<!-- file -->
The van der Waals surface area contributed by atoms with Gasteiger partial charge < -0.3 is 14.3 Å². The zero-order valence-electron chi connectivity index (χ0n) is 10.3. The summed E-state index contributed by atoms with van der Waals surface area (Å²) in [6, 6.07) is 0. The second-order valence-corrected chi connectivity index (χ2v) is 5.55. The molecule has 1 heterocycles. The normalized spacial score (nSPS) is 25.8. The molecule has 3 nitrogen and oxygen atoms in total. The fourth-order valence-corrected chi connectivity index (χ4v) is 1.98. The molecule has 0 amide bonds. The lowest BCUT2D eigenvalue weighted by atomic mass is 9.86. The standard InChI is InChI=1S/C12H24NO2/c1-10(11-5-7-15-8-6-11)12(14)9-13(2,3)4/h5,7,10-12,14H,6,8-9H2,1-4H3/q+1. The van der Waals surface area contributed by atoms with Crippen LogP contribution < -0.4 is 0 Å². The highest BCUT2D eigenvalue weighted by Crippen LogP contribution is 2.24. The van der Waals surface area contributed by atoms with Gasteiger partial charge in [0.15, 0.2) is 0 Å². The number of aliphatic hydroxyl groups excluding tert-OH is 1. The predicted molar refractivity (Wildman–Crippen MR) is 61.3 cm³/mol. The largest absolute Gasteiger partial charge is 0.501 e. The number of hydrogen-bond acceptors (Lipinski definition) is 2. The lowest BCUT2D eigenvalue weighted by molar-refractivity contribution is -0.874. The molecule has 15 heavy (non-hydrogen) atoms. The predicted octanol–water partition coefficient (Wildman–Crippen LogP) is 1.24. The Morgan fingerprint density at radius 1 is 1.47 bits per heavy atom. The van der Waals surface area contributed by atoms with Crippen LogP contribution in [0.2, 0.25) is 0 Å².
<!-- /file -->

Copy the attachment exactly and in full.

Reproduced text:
The van der Waals surface area contributed by atoms with Gasteiger partial charge < -0.3 is 14.3 Å². The zero-order valence-electron chi connectivity index (χ0n) is 10.3. The summed E-state index contributed by atoms with van der Waals surface area (Å²) in [6, 6.07) is 0. The second-order valence-corrected chi connectivity index (χ2v) is 5.55. The molecule has 1 heterocycles. The normalized spacial score (nSPS) is 25.8. The molecule has 3 nitrogen and oxygen atoms in total. The fourth-order valence-corrected chi connectivity index (χ4v) is 1.98. The molecule has 0 amide bonds. The lowest BCUT2D eigenvalue weighted by atomic mass is 9.86. The standard InChI is InChI=1S/C12H24NO2/c1-10(11-5-7-15-8-6-11)12(14)9-13(2,3)4/h5,7,10-12,14H,6,8-9H2,1-4H3/q+1. The van der Waals surface area contributed by atoms with Crippen LogP contribution < -0.4 is 0 Å². The highest BCUT2D eigenvalue weighted by Crippen LogP contribution is 2.24. The van der Waals surface area contributed by atoms with Gasteiger partial charge in [0.15, 0.2) is 0 Å². The number of aliphatic hydroxyl groups excluding tert-OH is 1. The predicted molar refractivity (Wildman–Crippen MR) is 61.3 cm³/mol. The largest absolute Gasteiger partial charge is 0.501 e. The number of hydrogen-bond acceptors (Lipinski definition) is 2. The lowest BCUT2D eigenvalue weighted by molar-refractivity contribution is -0.874. The molecule has 15 heavy (non-hydrogen) atoms. The predicted octanol–water partition coefficient (Wildman–Crippen LogP) is 1.24. The Morgan fingerprint density at radius 1 is 1.47 bits per heavy atom. The van der Waals surface area contributed by atoms with Crippen LogP contribution in [0.2, 0.25) is 0 Å².